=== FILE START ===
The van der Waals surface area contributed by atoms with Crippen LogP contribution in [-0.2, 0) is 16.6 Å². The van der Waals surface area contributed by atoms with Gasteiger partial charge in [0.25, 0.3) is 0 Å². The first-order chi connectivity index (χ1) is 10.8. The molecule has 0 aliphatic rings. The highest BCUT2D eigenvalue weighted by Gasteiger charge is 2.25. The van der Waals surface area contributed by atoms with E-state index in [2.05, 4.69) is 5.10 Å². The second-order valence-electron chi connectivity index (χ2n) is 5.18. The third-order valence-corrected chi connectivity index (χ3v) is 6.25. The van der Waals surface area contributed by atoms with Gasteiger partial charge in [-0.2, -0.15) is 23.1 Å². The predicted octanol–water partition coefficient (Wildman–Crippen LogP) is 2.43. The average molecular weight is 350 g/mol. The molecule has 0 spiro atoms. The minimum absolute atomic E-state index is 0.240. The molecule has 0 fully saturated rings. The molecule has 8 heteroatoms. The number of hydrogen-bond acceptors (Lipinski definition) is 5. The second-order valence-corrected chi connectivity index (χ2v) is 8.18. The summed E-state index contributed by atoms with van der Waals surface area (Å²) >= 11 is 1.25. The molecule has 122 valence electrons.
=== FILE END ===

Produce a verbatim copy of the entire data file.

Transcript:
The van der Waals surface area contributed by atoms with Crippen LogP contribution in [-0.2, 0) is 16.6 Å². The van der Waals surface area contributed by atoms with Gasteiger partial charge in [0.25, 0.3) is 0 Å². The first-order chi connectivity index (χ1) is 10.8. The molecule has 0 aliphatic rings. The highest BCUT2D eigenvalue weighted by Gasteiger charge is 2.25. The van der Waals surface area contributed by atoms with E-state index in [2.05, 4.69) is 5.10 Å². The second-order valence-electron chi connectivity index (χ2n) is 5.18. The third-order valence-corrected chi connectivity index (χ3v) is 6.25. The van der Waals surface area contributed by atoms with Gasteiger partial charge in [-0.2, -0.15) is 23.1 Å². The predicted octanol–water partition coefficient (Wildman–Crippen LogP) is 2.43. The average molecular weight is 350 g/mol. The molecule has 0 spiro atoms. The minimum absolute atomic E-state index is 0.240. The molecule has 0 fully saturated rings. The molecule has 8 heteroatoms. The number of hydrogen-bond acceptors (Lipinski definition) is 5. The second-order valence-corrected chi connectivity index (χ2v) is 8.18. The summed E-state index contributed by atoms with van der Waals surface area (Å²) >= 11 is 1.25. The molecule has 122 valence electrons.